However, when the cotton fabric is manufactured in the United States, there is an exception. For textile products from the U.S. that are sent abroad for processing, Section 12.130(c), Customs Regulations, applies. Section 12.130(c) provides that any product of the United States that is returned after having been advanced in value or improved in condition abroad, or assembled abroad, shall be a foreign article.

Section 12.130, which remains in effect, was originally intended to be used to determine the country of origin of textiles and textile products for quota/visa requirements. In T.D. 90-17, issued February 23, 1990, Customs announced a change in practice and position. This change resulted in Customs using Section 12.130 for quota, duty, and marking purposes when making country of origin determinations for textile goods. In accordance with T.D. 90-17 and Section 12.130(c), the country of origin of the basket liners made from U.S.-manufactured fabric, for quota, marking, and duty purposes, is the country in which the final assembly process occurs, that is, Nicaragua.


Articles classifiable under subheading 6307.90.9889, HTS, which are products of Nicaragua, are entitled to duty-free treatment under the Caribbean Basin Economic Recovery Act (CBERA), upon compliance with all applicable regulations.


Please note that if Longaberger or any other source supplies the cotton fabric to the Nicaraguan manufacturer of the liners, the cost or value of that fabric will represent an assist under Section 402 of the Tariff Act (TA).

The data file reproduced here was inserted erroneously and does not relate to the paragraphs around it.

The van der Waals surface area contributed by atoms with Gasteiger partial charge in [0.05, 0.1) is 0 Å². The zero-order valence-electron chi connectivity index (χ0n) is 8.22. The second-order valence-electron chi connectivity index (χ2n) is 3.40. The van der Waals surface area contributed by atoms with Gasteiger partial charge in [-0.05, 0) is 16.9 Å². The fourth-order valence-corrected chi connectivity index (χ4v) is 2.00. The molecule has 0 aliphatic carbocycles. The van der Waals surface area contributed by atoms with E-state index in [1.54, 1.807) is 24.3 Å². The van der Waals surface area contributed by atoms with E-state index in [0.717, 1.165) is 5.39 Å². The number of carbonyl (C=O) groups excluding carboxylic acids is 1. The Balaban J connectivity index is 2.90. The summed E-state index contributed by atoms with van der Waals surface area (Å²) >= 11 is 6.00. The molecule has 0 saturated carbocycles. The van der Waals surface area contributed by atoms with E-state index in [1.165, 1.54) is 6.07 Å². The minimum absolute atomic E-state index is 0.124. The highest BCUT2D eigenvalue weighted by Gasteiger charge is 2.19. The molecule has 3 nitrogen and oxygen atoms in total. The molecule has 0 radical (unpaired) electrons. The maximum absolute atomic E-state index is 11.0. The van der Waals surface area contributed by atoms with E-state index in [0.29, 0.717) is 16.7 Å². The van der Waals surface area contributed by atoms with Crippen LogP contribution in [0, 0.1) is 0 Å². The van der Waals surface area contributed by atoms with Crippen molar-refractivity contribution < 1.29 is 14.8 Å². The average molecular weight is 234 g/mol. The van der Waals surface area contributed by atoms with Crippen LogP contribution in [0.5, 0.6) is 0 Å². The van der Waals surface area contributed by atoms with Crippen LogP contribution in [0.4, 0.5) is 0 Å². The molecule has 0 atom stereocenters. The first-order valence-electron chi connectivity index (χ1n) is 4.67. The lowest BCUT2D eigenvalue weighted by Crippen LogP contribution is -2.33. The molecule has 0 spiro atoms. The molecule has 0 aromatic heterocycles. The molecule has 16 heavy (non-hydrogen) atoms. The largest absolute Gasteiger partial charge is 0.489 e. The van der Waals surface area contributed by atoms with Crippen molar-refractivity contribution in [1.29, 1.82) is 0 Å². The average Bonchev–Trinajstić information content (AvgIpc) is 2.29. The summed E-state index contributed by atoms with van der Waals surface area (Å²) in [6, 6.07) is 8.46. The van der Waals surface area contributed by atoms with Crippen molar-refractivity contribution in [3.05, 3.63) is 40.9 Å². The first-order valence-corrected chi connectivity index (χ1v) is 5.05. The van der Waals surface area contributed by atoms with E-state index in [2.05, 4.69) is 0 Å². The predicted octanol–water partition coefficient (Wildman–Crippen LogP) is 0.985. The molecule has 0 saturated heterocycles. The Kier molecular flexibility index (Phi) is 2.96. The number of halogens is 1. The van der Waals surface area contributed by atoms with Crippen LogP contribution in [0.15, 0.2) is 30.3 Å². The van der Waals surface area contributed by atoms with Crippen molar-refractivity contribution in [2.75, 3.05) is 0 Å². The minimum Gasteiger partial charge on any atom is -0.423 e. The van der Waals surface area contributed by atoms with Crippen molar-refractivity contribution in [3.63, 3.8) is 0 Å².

The term “assist” is defined as that which is supplied directly or indirectly by the buyer of imported merchandise, free of charge or at reduced cost, for use in connection with the sale of the merchandise for export to the U.S., under 19 U.S.C. 1401a(h)(1)(A). There are four categories of assists, but only the first, encompassing “materials, components, parts and similar items incorporated in the imported merchandise,” is potentially relevant to the instant situation. As an assist, the value of the fabric must be added to the processing costs of the snowmobile covers before the ad valorem rate of duty is applied, pursuant to Section 402, TA. Additionally, please note that the value of any assist will include transportation costs to the place of production. See Section 152.103(d), Customs Regulations (19 C.F.R. §152.103(d)).


The country of origin of the basket liners made from Chinese fabric is China and must be marked to so indicate. The country of origin of the basket liners made from U.S. fabric is Nicaragua and likewise must be so marked. The basket liners of Nicaraguan origin are entitled to duty-free treatment under CBERA.

The holding set forth above applies only to the specific factual situation and merchandise identified in the ruling request. This position is clearly set forth in section 19 CFR 177.9(b)(1). This section states that a ruling letter, either directly, by reference, or by implication, is accurate and complete in every material respect.

This ruling is being issued under the provisions of Part 177 of the Customs Regulations (19 C.F.R. 177). Should it be subsequently determined that the information furnished is not complete and does not comply with 19 CFR 177.9(b)(1), the ruling will be subject to modification or revocation. In the event there is a change in the facts previously furnished, this may affect the determination of country of origin. Accordingly, if there is any change in the facts submitted to Customs, it is recommended that a new ruling request be submitted in accordance with 19 CFR 177.2.

A copy of the ruling or the control number indicated above should be provided with the entry documents filed at the time this merchandise is imported. If you have any questions regarding the ruling, contact National Import Specialist Mitchel Bayer at 646-733-3102.


Robert B. Swierupski